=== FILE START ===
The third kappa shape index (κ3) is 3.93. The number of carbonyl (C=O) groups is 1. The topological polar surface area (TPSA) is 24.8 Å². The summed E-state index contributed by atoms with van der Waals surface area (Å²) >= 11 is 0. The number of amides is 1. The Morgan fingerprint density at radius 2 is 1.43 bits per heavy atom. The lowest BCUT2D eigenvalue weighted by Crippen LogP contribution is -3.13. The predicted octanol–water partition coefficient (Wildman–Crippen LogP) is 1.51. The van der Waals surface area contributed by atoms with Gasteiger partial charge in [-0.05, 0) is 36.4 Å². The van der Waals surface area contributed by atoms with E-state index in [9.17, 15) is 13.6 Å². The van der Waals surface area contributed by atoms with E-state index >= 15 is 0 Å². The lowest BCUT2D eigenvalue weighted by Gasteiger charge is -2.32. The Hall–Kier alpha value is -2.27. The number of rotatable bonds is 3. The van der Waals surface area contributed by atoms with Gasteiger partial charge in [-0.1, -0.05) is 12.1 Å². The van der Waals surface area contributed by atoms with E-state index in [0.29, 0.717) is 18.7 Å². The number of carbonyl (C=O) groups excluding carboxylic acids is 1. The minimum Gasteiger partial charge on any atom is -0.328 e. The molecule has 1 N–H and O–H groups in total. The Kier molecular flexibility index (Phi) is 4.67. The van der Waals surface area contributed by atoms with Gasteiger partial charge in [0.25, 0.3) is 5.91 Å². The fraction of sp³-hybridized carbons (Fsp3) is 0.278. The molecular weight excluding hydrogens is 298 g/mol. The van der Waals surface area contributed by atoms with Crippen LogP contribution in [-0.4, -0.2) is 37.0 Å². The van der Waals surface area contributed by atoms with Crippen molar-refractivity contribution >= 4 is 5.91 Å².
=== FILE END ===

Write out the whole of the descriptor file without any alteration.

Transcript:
The third kappa shape index (κ3) is 3.93. The number of carbonyl (C=O) groups is 1. The topological polar surface area (TPSA) is 24.8 Å². The summed E-state index contributed by atoms with van der Waals surface area (Å²) >= 11 is 0. The number of amides is 1. The Morgan fingerprint density at radius 2 is 1.43 bits per heavy atom. The lowest BCUT2D eigenvalue weighted by Crippen LogP contribution is -3.13. The predicted octanol–water partition coefficient (Wildman–Crippen LogP) is 1.51. The van der Waals surface area contributed by atoms with Gasteiger partial charge in [-0.05, 0) is 36.4 Å². The van der Waals surface area contributed by atoms with E-state index in [9.17, 15) is 13.6 Å². The van der Waals surface area contributed by atoms with E-state index >= 15 is 0 Å². The lowest BCUT2D eigenvalue weighted by Gasteiger charge is -2.32. The Hall–Kier alpha value is -2.27. The number of rotatable bonds is 3. The van der Waals surface area contributed by atoms with Gasteiger partial charge in [-0.1, -0.05) is 12.1 Å². The van der Waals surface area contributed by atoms with E-state index in [0.29, 0.717) is 18.7 Å². The number of carbonyl (C=O) groups excluding carboxylic acids is 1. The minimum Gasteiger partial charge on any atom is -0.328 e. The molecule has 1 N–H and O–H groups in total. The Kier molecular flexibility index (Phi) is 4.67. The van der Waals surface area contributed by atoms with Gasteiger partial charge in [0.25, 0.3) is 5.91 Å². The fraction of sp³-hybridized carbons (Fsp3) is 0.278. The molecular weight excluding hydrogens is 298 g/mol. The van der Waals surface area contributed by atoms with Crippen LogP contribution in [-0.4, -0.2) is 37.0 Å². The van der Waals surface area contributed by atoms with Crippen molar-refractivity contribution >= 4 is 5.91 Å².